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A new football betting service, called Football Betting Code, landed on my virtual desk today. It appears to be from the Rochdale Road gang and, if you’re familiar with this crew, then you’ll understand me immediate concerns about the product.
First, though, let me get the administration out of the way. It’s an email advisory service, it costs Â£29 one off for six months (strange for an advisory service, more alarm bells ringing), and there’s nowhere to unsubscribe at the bottom of the email (the alarms on the alarm bells are now ringing!).
This looks like a total list-building tool for the scammers. And, whilst I suspect that’s what it is, I’ll keep the faith for a few days, and track the results on this page. So, before this kangaroo court damns the Football Betting Code beyond recall, let’s give it a fair hearing…
I’ve been tracking Football Betting Code sinceÂ for the last monthÂ and, in that time, it has proven to be a yo-yo system. Early small profits were consistently wiped out the next day.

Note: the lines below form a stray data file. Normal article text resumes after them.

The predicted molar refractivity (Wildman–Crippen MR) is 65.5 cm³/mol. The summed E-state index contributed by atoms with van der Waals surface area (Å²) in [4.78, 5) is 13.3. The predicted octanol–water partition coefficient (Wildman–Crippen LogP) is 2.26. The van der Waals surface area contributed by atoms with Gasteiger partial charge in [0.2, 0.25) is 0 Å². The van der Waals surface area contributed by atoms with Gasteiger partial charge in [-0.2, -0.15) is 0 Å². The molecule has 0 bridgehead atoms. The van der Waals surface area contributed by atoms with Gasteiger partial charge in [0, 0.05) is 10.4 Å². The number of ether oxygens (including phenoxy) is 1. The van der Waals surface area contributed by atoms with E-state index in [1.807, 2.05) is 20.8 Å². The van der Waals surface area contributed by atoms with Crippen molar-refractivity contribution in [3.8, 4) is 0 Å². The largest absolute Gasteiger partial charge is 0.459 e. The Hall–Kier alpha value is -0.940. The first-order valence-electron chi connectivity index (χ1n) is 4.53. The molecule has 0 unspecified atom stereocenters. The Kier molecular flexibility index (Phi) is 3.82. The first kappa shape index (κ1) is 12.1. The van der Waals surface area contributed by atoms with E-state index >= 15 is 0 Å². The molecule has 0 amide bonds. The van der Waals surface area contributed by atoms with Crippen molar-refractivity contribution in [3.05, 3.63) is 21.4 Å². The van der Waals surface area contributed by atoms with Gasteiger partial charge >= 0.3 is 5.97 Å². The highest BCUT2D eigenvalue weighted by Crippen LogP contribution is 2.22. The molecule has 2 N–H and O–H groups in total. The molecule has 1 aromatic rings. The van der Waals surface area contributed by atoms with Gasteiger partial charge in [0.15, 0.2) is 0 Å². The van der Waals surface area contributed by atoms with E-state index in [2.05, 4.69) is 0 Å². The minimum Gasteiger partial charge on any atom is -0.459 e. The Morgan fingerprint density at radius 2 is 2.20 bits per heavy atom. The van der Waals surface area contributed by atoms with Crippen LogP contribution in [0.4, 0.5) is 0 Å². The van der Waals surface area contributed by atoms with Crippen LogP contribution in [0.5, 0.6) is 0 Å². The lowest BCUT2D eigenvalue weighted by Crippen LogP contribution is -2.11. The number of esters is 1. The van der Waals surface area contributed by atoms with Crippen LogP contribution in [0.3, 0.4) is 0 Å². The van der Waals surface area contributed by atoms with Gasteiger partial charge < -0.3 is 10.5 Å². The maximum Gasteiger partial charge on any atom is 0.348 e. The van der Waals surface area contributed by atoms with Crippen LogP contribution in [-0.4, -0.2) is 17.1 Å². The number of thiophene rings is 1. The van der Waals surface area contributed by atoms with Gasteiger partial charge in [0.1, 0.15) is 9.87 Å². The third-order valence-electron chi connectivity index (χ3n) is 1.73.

More recently I’ve found the staking to be erratic to say the least, with bigger stakes being applied to claw back deficits. Had Manchester United not been so fortunate to overcome West Brom on Sunday, the service would have been showing a loss of 19% of the bank, with no real idea of how to recover it.
As it was, the bank took a hit of 12.8% in four weeks. Not terrible by any stretch of the imagination. But… But I just get the impression that this isn’t a reliable long-term proposition.
The number and range of bets are reasonable, in my opinion, but the staking is scary. Level staking would have also shown a loss.
Ultimately, I’m not happy that we’ve yet cracked the Football Betting Code, and I can’t recommend this one.